Sharks and rays are generally solitary creatures, but reef manta rays form social relationships and interact with each other like few could’ve imagined. In a first-of-its-kind study, marine biologists used photography to study a population of mantas in Indonesia’s pristine Raja Ampat Marine Park. The results show that rays form social bonds in multiple relationships and actively choose their social partners.
Research by scientists from the Marine Megafauna Foundation, Macquarie University, the University of Papua, and the University of York is the first to describe the structure of social relationships in manta rays. The study by Rob Perryman et al, titled “Social preferences and network structure in a population of reef manta rays” is published in the journal Behavioral Ecology and Sociobiology. The researchers studied the structure of more than 500 of these groups over five years, in Indonesia’s Raja Ampat Marine Park, one of the most biodiverse marine habitats on earth. They found two distinct but connected communities of rays living together. These social communities were quite differently structured, one being made up of mostly mature female rays, and the other a mix of males, females, and juveniles.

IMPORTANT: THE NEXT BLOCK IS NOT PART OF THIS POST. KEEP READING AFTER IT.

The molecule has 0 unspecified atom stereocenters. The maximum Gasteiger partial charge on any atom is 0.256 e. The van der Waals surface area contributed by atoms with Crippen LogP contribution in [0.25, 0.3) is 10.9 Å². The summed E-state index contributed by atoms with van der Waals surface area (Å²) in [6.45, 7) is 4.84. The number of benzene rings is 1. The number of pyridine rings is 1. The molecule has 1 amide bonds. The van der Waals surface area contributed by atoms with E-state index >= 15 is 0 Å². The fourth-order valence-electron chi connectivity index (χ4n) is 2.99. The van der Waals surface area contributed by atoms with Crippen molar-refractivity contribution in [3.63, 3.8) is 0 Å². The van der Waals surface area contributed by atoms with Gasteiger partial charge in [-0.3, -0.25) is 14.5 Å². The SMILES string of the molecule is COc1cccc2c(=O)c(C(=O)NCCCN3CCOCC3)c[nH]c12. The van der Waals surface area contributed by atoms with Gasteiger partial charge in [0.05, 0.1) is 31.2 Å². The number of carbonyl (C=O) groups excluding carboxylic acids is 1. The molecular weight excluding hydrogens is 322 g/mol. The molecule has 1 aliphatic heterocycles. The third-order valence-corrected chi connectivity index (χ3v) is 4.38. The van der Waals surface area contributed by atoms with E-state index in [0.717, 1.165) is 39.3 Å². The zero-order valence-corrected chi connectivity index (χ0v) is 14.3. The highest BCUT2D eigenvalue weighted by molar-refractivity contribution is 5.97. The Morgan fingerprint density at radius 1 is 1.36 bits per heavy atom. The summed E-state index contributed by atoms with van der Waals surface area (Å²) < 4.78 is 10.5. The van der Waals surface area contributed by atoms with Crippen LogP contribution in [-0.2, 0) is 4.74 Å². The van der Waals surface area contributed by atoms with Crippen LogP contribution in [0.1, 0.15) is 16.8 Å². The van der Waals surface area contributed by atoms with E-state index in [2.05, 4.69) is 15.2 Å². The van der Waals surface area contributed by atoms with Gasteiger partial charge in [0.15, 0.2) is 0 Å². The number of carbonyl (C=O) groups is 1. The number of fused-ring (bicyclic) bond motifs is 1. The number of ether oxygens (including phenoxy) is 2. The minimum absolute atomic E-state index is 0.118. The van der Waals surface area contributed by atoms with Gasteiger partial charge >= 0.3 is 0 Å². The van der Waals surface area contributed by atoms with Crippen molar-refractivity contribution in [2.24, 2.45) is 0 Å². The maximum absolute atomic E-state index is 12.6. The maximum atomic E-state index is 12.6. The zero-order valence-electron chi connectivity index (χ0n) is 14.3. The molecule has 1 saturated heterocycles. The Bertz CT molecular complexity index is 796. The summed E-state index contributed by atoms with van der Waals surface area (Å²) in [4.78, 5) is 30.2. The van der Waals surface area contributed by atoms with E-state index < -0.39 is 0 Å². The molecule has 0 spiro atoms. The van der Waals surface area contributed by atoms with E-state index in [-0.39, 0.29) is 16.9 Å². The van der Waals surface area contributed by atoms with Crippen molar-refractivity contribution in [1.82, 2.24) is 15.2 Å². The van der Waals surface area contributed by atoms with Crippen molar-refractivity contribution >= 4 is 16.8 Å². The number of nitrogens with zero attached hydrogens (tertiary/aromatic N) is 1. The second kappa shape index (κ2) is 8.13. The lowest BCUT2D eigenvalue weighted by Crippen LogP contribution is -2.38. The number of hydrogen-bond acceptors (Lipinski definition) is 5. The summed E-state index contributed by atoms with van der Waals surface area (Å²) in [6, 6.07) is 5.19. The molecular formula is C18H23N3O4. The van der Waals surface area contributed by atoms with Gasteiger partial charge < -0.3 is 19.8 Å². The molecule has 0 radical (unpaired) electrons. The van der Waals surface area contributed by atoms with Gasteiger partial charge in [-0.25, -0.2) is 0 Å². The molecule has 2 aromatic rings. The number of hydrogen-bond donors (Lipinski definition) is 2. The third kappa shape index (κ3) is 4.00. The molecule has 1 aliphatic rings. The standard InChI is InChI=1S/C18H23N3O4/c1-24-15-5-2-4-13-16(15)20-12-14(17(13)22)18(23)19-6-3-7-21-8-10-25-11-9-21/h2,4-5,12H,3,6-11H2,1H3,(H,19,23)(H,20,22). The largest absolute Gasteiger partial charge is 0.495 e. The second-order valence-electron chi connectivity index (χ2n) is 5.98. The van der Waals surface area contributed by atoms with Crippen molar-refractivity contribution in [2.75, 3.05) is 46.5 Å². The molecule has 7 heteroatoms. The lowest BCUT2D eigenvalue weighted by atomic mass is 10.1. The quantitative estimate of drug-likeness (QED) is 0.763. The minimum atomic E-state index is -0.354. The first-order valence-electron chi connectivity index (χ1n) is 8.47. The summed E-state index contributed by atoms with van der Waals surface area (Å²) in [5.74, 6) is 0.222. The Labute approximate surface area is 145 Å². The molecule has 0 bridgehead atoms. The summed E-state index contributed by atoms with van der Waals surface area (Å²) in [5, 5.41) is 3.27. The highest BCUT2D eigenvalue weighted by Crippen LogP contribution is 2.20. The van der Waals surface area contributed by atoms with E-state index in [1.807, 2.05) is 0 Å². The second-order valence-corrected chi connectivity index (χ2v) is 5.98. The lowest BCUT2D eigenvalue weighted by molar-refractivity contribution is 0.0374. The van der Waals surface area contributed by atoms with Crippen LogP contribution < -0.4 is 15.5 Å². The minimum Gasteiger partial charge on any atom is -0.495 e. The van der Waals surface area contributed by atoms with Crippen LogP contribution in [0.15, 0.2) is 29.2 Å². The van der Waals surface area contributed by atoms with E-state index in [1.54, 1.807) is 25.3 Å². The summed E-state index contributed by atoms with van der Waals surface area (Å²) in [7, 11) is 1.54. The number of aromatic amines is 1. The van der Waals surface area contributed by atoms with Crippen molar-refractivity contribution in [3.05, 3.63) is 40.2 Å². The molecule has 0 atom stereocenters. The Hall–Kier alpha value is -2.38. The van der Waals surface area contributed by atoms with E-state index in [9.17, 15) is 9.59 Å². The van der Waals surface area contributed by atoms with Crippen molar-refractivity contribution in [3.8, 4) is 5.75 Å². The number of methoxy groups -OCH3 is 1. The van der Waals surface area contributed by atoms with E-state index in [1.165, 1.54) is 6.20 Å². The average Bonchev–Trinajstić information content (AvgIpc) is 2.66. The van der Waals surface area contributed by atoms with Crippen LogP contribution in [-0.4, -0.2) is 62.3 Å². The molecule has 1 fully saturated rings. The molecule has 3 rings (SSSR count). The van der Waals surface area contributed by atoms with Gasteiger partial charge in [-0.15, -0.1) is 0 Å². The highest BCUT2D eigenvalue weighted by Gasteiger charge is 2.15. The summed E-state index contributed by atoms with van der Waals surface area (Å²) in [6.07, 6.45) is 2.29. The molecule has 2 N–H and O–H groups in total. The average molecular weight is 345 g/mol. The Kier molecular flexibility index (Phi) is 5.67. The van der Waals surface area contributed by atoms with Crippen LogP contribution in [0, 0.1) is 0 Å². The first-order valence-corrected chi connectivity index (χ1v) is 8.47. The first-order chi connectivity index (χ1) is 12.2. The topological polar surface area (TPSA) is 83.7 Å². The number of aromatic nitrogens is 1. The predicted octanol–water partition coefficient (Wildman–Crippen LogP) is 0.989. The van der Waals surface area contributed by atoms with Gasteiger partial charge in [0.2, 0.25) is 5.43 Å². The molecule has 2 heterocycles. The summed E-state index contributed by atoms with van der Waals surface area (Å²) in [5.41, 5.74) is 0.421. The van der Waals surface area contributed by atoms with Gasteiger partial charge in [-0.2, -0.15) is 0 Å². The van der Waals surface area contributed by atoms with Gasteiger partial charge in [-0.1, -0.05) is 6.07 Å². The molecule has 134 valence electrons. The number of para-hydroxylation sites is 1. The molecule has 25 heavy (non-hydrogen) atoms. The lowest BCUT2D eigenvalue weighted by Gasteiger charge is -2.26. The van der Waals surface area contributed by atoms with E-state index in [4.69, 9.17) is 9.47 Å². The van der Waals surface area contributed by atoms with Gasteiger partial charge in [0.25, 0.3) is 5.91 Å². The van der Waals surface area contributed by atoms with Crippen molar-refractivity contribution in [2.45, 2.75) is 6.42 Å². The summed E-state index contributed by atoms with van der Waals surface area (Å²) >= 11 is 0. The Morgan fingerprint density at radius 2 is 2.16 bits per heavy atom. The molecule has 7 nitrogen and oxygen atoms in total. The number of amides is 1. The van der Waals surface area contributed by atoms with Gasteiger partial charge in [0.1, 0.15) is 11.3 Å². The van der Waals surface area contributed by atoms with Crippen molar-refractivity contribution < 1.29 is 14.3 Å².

“We still understand very little of how mantas live their lives, but we know they are socially interactive, and these interactions seem important to the structure of their populations. Understanding social relationships can help predict manta ray movements, mating patterns and responses to human impacts. That’s essential for conservation and ecotourism efforts,” said lead author Perryman, who is a researcher for Marine Megafauna Foundation and Ph.D. student at Macquarie University.
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Issue 03 - 2019(116)